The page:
HUGE prehistoric footprints uncovered in western Andalucia belong to elephants, researchers have confirmed.
After careful analyses of fossilised footprints discovered along a stretch of the Huelva coastline between Matalascañas and Mazagon, experts have revealed that the site was a nursery for prehistoric elephants some 129,000 years ago.
Based on the rounded–elliptical nature of the tracks, along with other shape features, the team have concluded that the footprints were left by straight-tusked elephants.
Researchers from the University of Lisbon assessed the height, mass and age of the elephants that each of the 34 tracks and believe that the footprints belong to 14 young calves, eight juveniles (aged 2–7), six adolescents (8–15) and five adults.
The prints on the ‘Matalascañas Trampled Surface’ were found close to what would have been a pond and vegetation area, hinting that the site was used by the elephants as a reproductive spot.
“Evidence of a snapshot of social behaviour, especially parental care, can be determined from the concentration of elephant tracks and trackways,” the researchers explained in their paper.
“And especially from apparently contemporaneous converging trackways, of small juvenile and larger — presumably young adult female — tracks.”
Alongside the elephant’s tracks, the team also found the footprints of a Neanderthal.
“This track record across [an ancient soil] surface, although heavily trampled by different animals, including Neanderthals, over a short time frame, permitted an exceptional view into short-term […] interactions,” the researchers wrote.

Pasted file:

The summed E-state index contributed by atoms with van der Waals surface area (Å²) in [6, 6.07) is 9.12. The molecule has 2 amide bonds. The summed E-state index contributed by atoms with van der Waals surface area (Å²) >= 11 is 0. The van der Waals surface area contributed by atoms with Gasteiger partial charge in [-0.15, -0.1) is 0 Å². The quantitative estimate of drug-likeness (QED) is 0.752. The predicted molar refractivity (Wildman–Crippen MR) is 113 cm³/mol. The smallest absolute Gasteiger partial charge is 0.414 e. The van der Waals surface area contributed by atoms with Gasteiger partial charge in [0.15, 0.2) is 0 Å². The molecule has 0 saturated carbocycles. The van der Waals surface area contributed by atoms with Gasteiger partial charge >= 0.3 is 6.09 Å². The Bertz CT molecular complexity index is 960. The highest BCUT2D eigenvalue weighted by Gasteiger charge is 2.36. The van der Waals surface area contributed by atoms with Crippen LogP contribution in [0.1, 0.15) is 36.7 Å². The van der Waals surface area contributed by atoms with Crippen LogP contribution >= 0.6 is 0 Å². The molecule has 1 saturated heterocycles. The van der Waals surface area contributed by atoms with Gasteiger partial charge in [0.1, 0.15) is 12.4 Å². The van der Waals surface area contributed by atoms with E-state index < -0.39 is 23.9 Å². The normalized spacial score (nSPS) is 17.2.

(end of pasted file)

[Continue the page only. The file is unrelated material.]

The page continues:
“It is hypothesized that Neanderthals visited the Matalascañas Trampled Surface for hunting or scavenging on weakened or dead elephants, and more likely calves.”
Biologists from the Doñana National Park accidentally stumbled across one of the largest deposits of prehistoric footprints known in Spain in August last year.
Dolores Cobo and Ana Mateos were walking along a stretch of the Huelva coastline between Matalascañas and Mazagon which is normally covered by sand and debris.
However a change in sea currents and strong winds cleared the rocky outcrop known as the ‘Asperillo’, revealing the impressive fossils for the first time in thousands of years.
The pair immediately understood what they were faced with, and sent photographs to Eduardo Mayoral, professor of paleontology at the University of Huelva.
“This example is certainly unique due to its size, I do not know of another such outcrop in Spain” said Mayoral.
“There is a possibility that these findings are roughly 100,000 years old,” said Mayoral.
He added: “We are pleased that the finding contributes to providing great information on the species that inhabited Doñana many years ago and the habitats that had remained hidden until now.”
The findings also represent an important case for the protection of the site, which is currently under a controversial legal battle between Seprona and the Councillor of Urbanisation in Huelva, Jose Miguel Espina.
Two years ago Espina, along with two businessmen, trekked across the dunes on horseback, causing irreparable damage to the fragile ecosystem of the Asperillo Natural Monument.